More commonly, the iceberg cowboy cannot get so close to the ice and harvesting looks a lot more like battling a wild animal. Because the ice can flip and roll unpredictably, Kean must approach cautiously. Plus, icebergs have treacherous underwater projections or “legs” Kean names them, that could damage his ship. Occasionally, his first move is to whip out a rifle. He shoots icebergs in hopes of splintering off a chunk. “Sometimes it works, sometimes it doesn’t.” Kean tells me that he is moving away from firearms now, though. The crew next leaves the big rusty rig behind and hops into a small motorboat to come near the ice. They circle the iceberg looking for smaller pieces that have broken off. Even these chunks can weigh more than a ton.
The frozen surface is not a static island, but an enormous, peripatetic rock-hard reef.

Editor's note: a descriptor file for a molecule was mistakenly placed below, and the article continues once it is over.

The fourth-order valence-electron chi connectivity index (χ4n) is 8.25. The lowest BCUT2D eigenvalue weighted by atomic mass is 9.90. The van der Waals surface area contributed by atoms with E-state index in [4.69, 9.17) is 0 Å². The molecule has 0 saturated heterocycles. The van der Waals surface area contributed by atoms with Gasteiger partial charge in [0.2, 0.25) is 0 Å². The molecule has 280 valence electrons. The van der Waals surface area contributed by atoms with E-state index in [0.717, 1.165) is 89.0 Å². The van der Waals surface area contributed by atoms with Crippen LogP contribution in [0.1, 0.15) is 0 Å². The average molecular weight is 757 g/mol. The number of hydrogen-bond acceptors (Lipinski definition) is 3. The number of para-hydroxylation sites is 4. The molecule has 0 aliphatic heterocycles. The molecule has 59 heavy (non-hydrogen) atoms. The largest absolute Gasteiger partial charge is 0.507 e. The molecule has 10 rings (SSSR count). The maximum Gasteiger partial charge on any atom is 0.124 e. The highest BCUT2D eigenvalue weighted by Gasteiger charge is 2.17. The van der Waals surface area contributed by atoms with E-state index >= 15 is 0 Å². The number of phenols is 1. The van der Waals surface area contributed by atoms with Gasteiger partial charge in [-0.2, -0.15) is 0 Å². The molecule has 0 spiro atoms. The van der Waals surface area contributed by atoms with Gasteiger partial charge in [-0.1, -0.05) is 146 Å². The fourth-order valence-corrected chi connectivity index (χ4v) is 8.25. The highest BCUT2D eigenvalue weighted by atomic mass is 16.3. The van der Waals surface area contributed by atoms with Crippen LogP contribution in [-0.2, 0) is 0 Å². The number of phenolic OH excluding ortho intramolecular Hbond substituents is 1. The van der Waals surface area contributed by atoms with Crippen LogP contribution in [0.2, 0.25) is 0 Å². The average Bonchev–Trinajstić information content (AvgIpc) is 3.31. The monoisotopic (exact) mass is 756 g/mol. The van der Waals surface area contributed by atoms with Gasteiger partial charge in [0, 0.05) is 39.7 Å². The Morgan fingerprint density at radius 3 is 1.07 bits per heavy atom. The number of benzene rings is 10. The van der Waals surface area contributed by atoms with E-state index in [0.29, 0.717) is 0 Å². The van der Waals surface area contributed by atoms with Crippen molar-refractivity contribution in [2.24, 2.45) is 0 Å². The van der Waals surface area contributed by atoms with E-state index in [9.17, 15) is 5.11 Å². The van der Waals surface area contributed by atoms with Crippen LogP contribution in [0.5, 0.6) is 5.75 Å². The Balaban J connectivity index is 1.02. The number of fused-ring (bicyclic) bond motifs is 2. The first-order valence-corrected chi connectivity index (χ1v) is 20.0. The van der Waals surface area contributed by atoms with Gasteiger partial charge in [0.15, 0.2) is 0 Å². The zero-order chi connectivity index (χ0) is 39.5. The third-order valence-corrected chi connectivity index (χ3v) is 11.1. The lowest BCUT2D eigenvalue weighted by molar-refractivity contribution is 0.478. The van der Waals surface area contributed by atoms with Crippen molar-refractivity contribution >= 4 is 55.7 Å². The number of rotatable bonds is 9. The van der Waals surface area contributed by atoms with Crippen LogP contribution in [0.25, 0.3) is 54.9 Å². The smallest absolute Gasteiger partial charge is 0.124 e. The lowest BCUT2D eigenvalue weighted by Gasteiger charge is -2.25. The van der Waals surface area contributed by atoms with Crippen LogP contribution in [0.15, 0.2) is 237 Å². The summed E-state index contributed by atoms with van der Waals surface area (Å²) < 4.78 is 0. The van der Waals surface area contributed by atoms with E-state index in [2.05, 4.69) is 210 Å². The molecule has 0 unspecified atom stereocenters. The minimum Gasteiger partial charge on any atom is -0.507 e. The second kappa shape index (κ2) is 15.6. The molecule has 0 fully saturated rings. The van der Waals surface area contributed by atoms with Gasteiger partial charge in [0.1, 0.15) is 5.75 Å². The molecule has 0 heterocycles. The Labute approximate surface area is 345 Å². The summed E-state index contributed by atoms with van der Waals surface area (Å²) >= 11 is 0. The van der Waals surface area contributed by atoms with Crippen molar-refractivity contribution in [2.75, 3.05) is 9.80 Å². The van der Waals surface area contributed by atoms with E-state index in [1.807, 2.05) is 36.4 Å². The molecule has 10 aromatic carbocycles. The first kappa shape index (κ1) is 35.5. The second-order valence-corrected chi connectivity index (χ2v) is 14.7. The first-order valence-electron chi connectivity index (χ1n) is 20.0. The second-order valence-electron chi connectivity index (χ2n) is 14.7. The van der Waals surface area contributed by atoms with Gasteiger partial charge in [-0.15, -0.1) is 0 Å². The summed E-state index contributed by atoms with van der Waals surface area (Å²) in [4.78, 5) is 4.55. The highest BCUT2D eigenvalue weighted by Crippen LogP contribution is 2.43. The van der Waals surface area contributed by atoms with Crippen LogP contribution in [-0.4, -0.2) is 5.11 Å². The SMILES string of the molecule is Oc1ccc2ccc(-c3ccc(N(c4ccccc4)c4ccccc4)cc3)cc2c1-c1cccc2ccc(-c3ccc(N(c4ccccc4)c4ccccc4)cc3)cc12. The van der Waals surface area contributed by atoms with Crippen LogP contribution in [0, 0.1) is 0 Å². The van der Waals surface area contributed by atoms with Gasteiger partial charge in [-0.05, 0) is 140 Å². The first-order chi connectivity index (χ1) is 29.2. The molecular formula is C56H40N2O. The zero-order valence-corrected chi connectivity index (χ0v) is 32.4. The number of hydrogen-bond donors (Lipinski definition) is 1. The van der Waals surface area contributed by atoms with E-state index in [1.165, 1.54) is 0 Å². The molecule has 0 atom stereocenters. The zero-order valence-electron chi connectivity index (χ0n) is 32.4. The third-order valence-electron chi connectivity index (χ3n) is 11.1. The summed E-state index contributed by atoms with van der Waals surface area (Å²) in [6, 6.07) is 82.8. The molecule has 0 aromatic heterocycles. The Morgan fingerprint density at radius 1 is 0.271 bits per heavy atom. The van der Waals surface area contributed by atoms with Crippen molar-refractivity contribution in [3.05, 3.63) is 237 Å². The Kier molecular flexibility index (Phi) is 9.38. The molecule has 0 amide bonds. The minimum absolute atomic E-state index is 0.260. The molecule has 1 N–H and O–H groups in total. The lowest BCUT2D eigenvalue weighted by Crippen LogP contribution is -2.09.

The next part comes right out of a rodeo. The cowboys use long wooden poles tipped with metal hooks to prod and jostle the ice closer to the boat. Once the iceberg is well positioned, the men fling a net over the ice and wrap it tight. The brute is then dragged back to the vessel, where a crane is lowered to affix a hook to the net. The ice is winched aboard and dropped onto the deck. The ice is rinsed, and now the backbreaking work begins. Using axes, the crew hacks into the ice, chipping it into smaller chunks. These are then shoveled into 1,000-liter plastic storage containers where they will melt. Kean says he has difficulty maintaining a crew for many seasons since the work is so difficult. Maybe I should be grateful that I don’t have to participate in this rodeo.